Overview

The Jordan’s Principle Initiative is designed to prevent all First Nations children from being denied essential services or from experiencing delays in receiving them.

The Wolastoqey Tribal Council Inc. is currently working towards the transfer of Jordan’s Principle service navigation for our five member communities (Matawaskiye, Bilijk, Sitansisk, Welamukotuk, and Wotstak) with the official transfer of intake services beginning February 2024.

WTCI would like to extend our thanks to MAWIW Council Inc. for their continued support, both in providing service coordination for our communities over the last few years, and their guidance during this transition.

Jordan’s Principle is a child-first principle that aims to eliminate service inequities and delays for First Nations children. 

It ensures that there are no gaps in publicly funded health, social and education programs, services and supports for First Nations children.

Communities Served

Beginning in February 2024, the Wolastoqey Tribal Council Inc. will provide navigation services for the Jordan’s Principle Initiative for its five member First Nations communities: Matawaskiye (Madawaska), Bilijk (Kingsclear), Sitansisk (St. Mary’s), Welamukotuk (Oromocto), and Wotstak (Woodstock) First Nations.

Bilijk
Wotstak
Matawaskiye
Sitansisk
Welamukotuk

What is WTCI’s Role?

WTCI will be providing Jordan’s Principle Service Navigation to WTCI Member communities.

The Navigators role is to provide information, support, and guidance to clients seeking services through the Jordans Principle Program. This assistance may include explaining available options, helping with paperwork, connecting individuals with providers, following up with requests or denials, and ensuring a smooth and efficient process for accessing approved services.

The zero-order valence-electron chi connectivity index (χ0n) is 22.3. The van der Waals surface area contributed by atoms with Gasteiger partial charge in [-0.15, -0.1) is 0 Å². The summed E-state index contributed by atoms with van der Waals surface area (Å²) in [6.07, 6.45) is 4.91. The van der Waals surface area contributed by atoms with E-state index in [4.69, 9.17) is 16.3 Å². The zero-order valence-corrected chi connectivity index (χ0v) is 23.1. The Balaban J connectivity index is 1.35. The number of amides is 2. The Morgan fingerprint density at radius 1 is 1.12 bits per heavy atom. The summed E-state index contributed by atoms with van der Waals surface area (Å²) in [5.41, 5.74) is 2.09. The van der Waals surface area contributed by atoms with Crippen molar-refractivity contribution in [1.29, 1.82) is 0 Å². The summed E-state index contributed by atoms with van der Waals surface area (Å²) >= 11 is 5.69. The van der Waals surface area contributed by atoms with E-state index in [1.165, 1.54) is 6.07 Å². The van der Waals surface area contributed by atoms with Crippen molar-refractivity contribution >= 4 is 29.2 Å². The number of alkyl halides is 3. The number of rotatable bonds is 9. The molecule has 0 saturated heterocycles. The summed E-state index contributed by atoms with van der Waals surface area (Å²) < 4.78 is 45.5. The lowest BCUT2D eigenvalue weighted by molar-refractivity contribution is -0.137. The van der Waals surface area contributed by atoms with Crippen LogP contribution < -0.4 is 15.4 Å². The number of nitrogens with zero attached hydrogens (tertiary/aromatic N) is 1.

Contact the WTCI Jordan’s Principle Service Navigator in your community:

Melissa Sark

Jordan’s Principle Program Manager

Celia Wilson

Jordan’s Principle Assistant Navigator

Abby Bear

St Mary’s Service Navigator

Janet Francis

Bilijk Service Navigator

John Cloutier

Madawaska Service Navigator

Bonnie Polchies

Woodstock Service Navigator

Angela Munn

Oromocto Service Navigator

Dillon Paul

Service Navigator (Specializes in Childcare, Group Requests, and Transfer of Service Navigation)

Learn More about Jordan’s Principle

Who does the Jordan’s Principle Initiative apply to?

The Jordan’s Principle Initiative applies to all First Nations children living on and off reserve who are between 0 and 19 years old.

It is not limited to children with disabilities.

More specifically, the Jordan’s Principle Initiative applies to:

  • First Nations children registered under the Indian Act who live on or off reserve.
  • First Nations children entitled to be registered under the Indian Act who live on or off reserve.
  • Applies to any Indigenous child who is ordinarily resident on reserve (including indigenous children without status).
  • First Nations children who are citizens of a self-governing First Nation who live on or off their territorial lands.
  • First Nations children who do not have status under the Indian Act or who are not eligible for status under the Indian Act who live off-reserve but are recognized as members by their nation, who have urgent and/or life-threatening needs.